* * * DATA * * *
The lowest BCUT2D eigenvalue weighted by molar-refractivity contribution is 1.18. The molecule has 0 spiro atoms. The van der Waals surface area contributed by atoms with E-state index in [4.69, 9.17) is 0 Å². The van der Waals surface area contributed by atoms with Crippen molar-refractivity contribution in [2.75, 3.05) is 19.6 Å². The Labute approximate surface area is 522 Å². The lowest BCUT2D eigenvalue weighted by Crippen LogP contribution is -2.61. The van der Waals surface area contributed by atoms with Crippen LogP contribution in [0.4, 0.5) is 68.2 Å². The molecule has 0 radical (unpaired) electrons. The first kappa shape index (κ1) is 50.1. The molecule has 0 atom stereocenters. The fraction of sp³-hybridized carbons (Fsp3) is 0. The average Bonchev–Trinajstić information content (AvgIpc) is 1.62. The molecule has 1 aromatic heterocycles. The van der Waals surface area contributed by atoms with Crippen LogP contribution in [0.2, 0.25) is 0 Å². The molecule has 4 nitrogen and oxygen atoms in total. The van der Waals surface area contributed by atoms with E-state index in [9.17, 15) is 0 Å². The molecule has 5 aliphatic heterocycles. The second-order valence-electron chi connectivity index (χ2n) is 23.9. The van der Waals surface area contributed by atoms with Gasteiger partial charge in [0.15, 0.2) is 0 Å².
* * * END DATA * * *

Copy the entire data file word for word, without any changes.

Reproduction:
The lowest BCUT2D eigenvalue weighted by molar-refractivity contribution is 1.18. The molecule has 0 spiro atoms. The van der Waals surface area contributed by atoms with E-state index in [4.69, 9.17) is 0 Å². The van der Waals surface area contributed by atoms with Crippen molar-refractivity contribution in [2.75, 3.05) is 19.6 Å². The Labute approximate surface area is 522 Å². The lowest BCUT2D eigenvalue weighted by Crippen LogP contribution is -2.61. The van der Waals surface area contributed by atoms with Crippen LogP contribution in [0.4, 0.5) is 68.2 Å². The molecule has 0 radical (unpaired) electrons. The first kappa shape index (κ1) is 50.1. The molecule has 0 atom stereocenters. The fraction of sp³-hybridized carbons (Fsp3) is 0. The average Bonchev–Trinajstić information content (AvgIpc) is 1.62. The molecule has 1 aromatic heterocycles. The van der Waals surface area contributed by atoms with Crippen LogP contribution in [0.2, 0.25) is 0 Å². The molecule has 4 nitrogen and oxygen atoms in total. The van der Waals surface area contributed by atoms with E-state index in [9.17, 15) is 0 Å². The molecule has 5 aliphatic heterocycles. The second-order valence-electron chi connectivity index (χ2n) is 23.9. The van der Waals surface area contributed by atoms with Gasteiger partial charge in [0.15, 0.2) is 0 Å².